Is Texas becoming too self-confident?

July 18, 2022

In the hilly terrain of West Austin, a buzzing high-tech industry has emerged. Amazon, Apple, Google, Tesla, Meta and many other tech companies now have a foothold in “Silicon Hills”. Dallas has become a financial hub, hosting major offices of Chase, JP Morgan, Goldman Sachs, Bank of America, and Charles Schwab. 

What has led to such an influx? Alongside attractive lax government regulations (which have saved Elon Musk 2.5 billion dollars’ worth of income tax), a critical convergence of engineering talent, venture capital, educational institutions and government money has inspired businesses to move to Texas. Along with their investments, thousands of Americans are moving to Texas every week, with quite a few of them coming from California.

This recent influx of left-leaning internal migrants has changed the political geography of the state: many analysts now consider Texas a purple state. Yet the Texan G.O.P. will not surrender without a fight. The party has recently advocated for the secession of Texas. The reason, as stated by the G.O.P.’s Permanent 2022 Platform & Resolutions Committee, stems from the federal government’s impairment of the Texan “right of local self-government”, and the illegitimacy of Joe Biden’s election. The full report calls for opposing gun control, abortion rights, critical race theory, homosexuality, climate justice initiatives, etc.

While secession is barely a possibility, as the Constitution does not contain any procedures for states to withdraw from the Union, the Texan rebellion is likely to shake up federal politics. Its outspoken Republican politics will add fuel to the current hyperpolarization of American politics, which is threatening the stability of the U.S.

Burning questions:
  • Can Austin really imperil Silicon Valley’s dominant position as the global tech hub, or will it remain a satellite region?
  • The radicalization of Texan Republicans can be understood as a response to the demographic shift. Given that a similar shift is taking place throughout the U.S., is Texas merely a frontrunner in this process?

Series 'AI Metaphors'

1. The Tool
Category: Objects
Humans shape tools.

We make them part of our body while we melt their essence with our intentions. They require some finesse to use but they never fool us or trick us. Humans use tools, tools never use humans.

We are the masters determining their course, integrating them gracefully into the minutiae of our everyday lives. Immovable and unyielding, they remain reliant on our guidance, devoid of desire and intent, they remain exactly where we leave them, their functionality unchanging over time.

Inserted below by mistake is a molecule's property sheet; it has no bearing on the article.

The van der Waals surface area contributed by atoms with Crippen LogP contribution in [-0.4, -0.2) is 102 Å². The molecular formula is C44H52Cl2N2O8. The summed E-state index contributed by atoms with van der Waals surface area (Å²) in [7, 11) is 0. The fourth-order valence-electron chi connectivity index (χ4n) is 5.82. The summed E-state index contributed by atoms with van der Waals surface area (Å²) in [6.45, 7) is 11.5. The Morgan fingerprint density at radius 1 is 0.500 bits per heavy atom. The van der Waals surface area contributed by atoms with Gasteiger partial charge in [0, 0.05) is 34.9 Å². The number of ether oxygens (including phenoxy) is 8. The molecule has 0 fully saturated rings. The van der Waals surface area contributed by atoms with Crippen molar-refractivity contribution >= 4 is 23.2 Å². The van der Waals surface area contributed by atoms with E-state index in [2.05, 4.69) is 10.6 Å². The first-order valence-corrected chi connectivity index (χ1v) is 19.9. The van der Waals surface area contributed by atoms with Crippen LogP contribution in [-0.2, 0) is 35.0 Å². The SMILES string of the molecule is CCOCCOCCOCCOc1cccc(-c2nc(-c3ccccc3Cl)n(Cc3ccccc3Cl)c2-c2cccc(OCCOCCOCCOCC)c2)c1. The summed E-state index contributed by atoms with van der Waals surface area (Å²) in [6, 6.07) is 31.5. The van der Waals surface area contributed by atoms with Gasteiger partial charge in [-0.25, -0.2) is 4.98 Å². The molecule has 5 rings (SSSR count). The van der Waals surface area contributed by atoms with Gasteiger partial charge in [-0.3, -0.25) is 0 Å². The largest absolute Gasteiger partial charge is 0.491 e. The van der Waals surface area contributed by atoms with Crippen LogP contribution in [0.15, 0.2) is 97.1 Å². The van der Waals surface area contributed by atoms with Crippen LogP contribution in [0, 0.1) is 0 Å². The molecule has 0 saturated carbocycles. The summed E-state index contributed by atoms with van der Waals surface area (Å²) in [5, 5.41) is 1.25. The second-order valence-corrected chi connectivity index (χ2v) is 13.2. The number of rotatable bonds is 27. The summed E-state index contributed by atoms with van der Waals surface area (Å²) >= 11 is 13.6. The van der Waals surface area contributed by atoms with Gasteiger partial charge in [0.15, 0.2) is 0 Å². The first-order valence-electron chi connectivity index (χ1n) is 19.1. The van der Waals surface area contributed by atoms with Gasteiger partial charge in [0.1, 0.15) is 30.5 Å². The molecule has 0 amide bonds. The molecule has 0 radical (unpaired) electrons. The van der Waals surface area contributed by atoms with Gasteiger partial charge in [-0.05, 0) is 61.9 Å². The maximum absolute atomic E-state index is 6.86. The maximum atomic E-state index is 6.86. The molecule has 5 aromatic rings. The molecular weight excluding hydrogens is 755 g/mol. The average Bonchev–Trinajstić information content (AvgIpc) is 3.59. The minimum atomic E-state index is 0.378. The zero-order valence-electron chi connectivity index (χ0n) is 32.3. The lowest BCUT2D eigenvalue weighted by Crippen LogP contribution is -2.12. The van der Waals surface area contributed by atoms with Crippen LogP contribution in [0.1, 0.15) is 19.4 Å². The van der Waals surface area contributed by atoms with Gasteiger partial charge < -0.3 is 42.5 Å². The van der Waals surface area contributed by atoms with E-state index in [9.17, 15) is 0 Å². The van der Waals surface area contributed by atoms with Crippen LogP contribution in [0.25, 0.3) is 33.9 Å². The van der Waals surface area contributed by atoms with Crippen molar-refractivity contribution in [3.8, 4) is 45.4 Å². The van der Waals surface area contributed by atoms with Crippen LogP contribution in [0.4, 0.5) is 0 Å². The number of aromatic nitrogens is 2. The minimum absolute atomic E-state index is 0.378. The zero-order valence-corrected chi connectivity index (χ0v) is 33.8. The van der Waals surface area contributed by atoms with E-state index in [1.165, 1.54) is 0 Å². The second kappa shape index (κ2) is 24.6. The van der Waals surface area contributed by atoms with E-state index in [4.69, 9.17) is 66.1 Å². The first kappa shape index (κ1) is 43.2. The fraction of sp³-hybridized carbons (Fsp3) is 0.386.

We retain the ultimate authority, able to discard them at will or, in today's context, simply power them down. Though they may occasionally foster irritation, largely they stand steadfast, loyal allies in our daily toils.

Thus we place our faith in tools, acknowledging that they are mere reflections of our own capabilities. In them, there is no entity to venerate or fault but ourselves, for they are but inert extensions of our own being, inanimate and steadfast, awaiting our command.
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2. The Machine
Category: Objects
Unlike a mere tool, the machine does not need the guidance of our hand, operating autonomously through its intricate network of gears and wheels. It achieves feats of motion that surpass the wildest human imaginations, harboring a power reminiscent of a cavalry of horses. Though it demands maintenance to replace broken parts and fix malfunctions, it mostly acts independently, allowing us to retreat and become mere observers to its diligent performance. We interact with it through buttons and handles, guiding its operations with minor adjustments and feedback as it works tirelessly. Embodying relentless purpose, laboring in a cycle of infinite repetition, the machine is a testament to human ingenuity manifested in metal and motion.
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About the author(s)

With a background in Philosophy, Politics and Economics and a Master’s in History, Martine Dirkzwager Wu is intrigued by researching what the new conditions for the Humanities are in the age of the Anthropocene. In trying to understand a fundamentally unintelligible world, her thought process aims to be as critical as creative. She celebrates an era of post-truth in which knowledge can be traced through academic, but also natural and artistic networks.

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